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The Happiness Connection  

Emotion can be more contagious than a virus

More contagious than a virus

COVID-19 is contagious. It’s easily passed from one person to the next. But did you realize you’re surrounded by something even more contagious than a virus?

I’m referring to emotions. How one person feels can go viral in a room until it infects everyone. That isn’t necessarily a bad thing. It depends on the emotion that’s being spread.

If you walk into a room full of laughing, smiling people, you will very quickly feel happier. If your companions are constantly bemoaning the state of the world and the pandemic restrictions, your mood is going to dip.

This process is known as emotional contagion. Some experts believe your emotions are more easily passed to others than the germs of a virus.

Emotional contagion happens because humans have a natural desire to mimic the body language, tone of voice, and facial expressions of the people they interact with. You will have done this from birth.

How do you get a baby to smile? You smile at them. What do you do when someone smiles at you? You’re likely to smile back. I’ve written before about smiling being a superpower. Research shows that it makes you feel better, even if the smile is fake.

You can start a reinforcing loop simply by putting a grin on your face. Doing this makes you feel better, which in turn causes you to smile. This action boosts your mood further and encourages you to smile even more. Try it the next time you feel sad, irritated or frustrated. You’ll be amazed at the result.

Mimicking the behaviour of others is the way social animals like humans survive. It’s important for us to work cooperatively. Copying the behaviours of the rest of the group, helps us do this.

As I explained with smiling, mimicking a facial expression or body pose triggers a reaction in your brain that causes you to feel particular emotions. That’s why the superhero pose is such a powerful way to boost your feelings of confidence.

To help from spreading covid, most people are being more conscious of their physical hygiene like washing their hands regularly. If you don’t want to be at the mercy of other people’s feelings, it’s equally important to practice good emotional hygiene.

The first step is to be aware of what’s happening. Start taking more notice of how you feel and how you respond in certain situations. You can easily be infected by the emotions of coworkers, the news channel, or family and friends. Feelings are more contagious in face-to-face interactions, but they can still be transmitted by email, phone and social media.

It’s also important to recognize that negative emotions are more easily transmitted than positive ones. This makes sense if you think about the number one drive for humans being our need to survive.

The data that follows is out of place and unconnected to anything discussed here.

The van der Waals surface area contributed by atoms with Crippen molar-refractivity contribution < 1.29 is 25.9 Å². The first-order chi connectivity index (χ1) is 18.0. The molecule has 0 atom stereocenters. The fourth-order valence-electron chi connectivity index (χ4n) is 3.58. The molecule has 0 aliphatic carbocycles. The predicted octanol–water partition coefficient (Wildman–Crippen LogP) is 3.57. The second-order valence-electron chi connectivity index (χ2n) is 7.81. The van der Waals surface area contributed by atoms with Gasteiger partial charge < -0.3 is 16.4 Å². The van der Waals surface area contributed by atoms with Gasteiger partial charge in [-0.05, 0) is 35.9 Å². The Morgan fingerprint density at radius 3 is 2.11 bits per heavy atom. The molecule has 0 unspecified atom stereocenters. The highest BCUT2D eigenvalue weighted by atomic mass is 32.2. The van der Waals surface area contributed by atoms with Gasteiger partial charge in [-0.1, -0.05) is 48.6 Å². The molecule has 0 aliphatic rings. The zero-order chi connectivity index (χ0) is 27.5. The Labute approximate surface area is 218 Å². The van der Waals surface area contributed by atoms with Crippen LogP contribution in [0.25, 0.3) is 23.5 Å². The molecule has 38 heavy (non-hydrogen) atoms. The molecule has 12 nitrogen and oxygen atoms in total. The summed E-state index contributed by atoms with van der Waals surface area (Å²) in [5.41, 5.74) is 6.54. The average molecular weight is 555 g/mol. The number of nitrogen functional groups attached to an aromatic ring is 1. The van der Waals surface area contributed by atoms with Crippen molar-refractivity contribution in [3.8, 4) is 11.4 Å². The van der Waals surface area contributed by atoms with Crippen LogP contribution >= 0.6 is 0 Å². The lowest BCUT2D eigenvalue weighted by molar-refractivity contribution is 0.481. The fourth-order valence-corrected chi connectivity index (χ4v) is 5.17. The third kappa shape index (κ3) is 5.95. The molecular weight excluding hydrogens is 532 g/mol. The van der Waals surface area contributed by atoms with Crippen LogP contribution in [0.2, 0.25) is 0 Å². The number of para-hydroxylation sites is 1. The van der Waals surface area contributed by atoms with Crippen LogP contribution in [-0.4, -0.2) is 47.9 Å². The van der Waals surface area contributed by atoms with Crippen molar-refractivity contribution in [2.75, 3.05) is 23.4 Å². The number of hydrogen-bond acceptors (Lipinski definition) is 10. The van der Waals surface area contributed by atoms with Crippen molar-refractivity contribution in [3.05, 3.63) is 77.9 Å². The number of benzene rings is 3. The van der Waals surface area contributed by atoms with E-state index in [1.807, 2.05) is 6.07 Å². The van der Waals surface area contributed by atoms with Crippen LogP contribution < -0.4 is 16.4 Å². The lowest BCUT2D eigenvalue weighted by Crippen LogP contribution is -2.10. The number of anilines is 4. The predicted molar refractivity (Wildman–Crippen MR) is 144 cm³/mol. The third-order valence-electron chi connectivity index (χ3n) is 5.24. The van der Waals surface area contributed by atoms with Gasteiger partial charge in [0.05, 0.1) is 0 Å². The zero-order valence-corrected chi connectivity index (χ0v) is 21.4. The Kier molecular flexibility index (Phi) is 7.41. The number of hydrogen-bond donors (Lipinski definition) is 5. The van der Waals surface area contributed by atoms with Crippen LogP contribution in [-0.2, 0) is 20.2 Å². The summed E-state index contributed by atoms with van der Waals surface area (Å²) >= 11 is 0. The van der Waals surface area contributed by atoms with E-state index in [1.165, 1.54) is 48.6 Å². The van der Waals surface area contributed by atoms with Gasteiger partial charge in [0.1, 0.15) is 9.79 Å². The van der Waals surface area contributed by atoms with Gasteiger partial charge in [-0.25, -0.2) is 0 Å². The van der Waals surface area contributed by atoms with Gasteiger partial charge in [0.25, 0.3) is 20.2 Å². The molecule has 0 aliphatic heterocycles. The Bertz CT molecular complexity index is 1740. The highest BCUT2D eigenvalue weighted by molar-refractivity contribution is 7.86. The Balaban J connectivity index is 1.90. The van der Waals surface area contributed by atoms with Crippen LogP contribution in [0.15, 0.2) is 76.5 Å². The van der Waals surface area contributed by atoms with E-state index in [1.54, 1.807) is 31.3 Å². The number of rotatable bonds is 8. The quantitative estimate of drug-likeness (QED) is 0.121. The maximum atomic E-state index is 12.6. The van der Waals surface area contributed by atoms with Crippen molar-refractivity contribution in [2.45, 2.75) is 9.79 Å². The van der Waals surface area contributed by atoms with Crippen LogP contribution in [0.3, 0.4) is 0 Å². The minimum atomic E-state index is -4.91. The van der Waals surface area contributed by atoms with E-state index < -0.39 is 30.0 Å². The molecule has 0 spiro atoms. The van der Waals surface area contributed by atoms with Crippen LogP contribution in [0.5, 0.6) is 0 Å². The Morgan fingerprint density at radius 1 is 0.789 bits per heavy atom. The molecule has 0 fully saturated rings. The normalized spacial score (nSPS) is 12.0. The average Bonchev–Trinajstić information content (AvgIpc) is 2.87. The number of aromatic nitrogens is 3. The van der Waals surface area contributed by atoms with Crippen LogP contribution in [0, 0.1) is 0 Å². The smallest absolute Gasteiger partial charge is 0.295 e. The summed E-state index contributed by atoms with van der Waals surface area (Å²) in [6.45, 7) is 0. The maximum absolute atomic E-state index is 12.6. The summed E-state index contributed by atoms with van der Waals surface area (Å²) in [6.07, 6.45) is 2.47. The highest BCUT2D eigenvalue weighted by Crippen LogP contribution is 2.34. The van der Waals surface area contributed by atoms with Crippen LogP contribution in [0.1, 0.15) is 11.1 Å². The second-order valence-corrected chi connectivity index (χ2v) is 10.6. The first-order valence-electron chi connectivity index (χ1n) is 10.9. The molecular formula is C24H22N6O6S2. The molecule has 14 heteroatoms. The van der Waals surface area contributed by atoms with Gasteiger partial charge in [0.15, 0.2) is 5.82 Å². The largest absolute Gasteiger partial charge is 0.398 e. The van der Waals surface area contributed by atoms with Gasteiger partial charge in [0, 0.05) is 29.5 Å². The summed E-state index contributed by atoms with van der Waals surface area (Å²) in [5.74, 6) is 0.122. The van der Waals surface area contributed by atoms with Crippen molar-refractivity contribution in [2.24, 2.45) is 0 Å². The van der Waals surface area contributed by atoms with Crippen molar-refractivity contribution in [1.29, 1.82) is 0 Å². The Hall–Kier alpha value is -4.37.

Positive emotions are important for forming connections, being creative, and procreating, but that doesn’t matter much if you’ve ignored warnings of impending danger.

Staying alive outweighs everything else, and that’s what your negative emotions are designed to help you do.

Suggesting that you avoid anything or anybody that makes you feel unhappy is unrealistic. Instead, cut down on the time you spend engaging with people who are transmitting negative emotions or who love to “catastrophize.”

Try to inject positivity into the world. That doesn’t mean you should hide your head in the sand and pretend the world is perfect. Instead, focus on what’s going well rather than all the things that aren’t working.

Don’t wait until you’ve been infected by other people’s negative emotions to figure out ways to fight back. Have strategies to help you feel calm already in place. Meditation, exercise, and mindfulness are all good ways to accomplish this. Partner these strategies with a list of mood boosting activities.

High quality positive connections, volunteering, expressing gratitude and committing random acts of kindness have all been proven to make you feel better.

I also recommend setting an intention every morning to have a day filled with positivity and enjoyment. This will trigger your brain to pay more attention to anything it believes will achieve that goal.

Understanding how emotional contagion works can help you recognize what’s happening when you’re under attack.

Once you’re aware of the situation, you can employ strategies to help you cope and live a happier life, regardless of what’s going on around you.

This article is written by or on behalf of an outsourced columnist and does not necessarily reflect the views of Castanet.



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About the Author

Reen Rose is an experienced, informative, and engaging speaker, author, and educator. She has worked for over three decades in the world of education, teaching children and adults in Canada and England.

Research shows that happy people are better leaders, more successful, and healthier than their unhappy counterparts, and yet so many people still believe that happiness is a result of their circumstances.

Happiness is a choice. Reen’s presentations and workshops are designed to help you become robustly happy. This is her term for happiness that can withstand challenge and change.

Reen blends research-based expertise, storytelling, humour, and practical strategies to both inform and inspire. She is a Myers Briggs certified practitioner, a Microsoft Office certified trainer and a qualified and experienced teacher.

Email Reen at [email protected]

Check out her websites at www.ReenRose.com, or www.ModellingHappiness.com



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The views expressed are strictly those of the author and not necessarily those of Castanet. Castanet does not warrant the contents.

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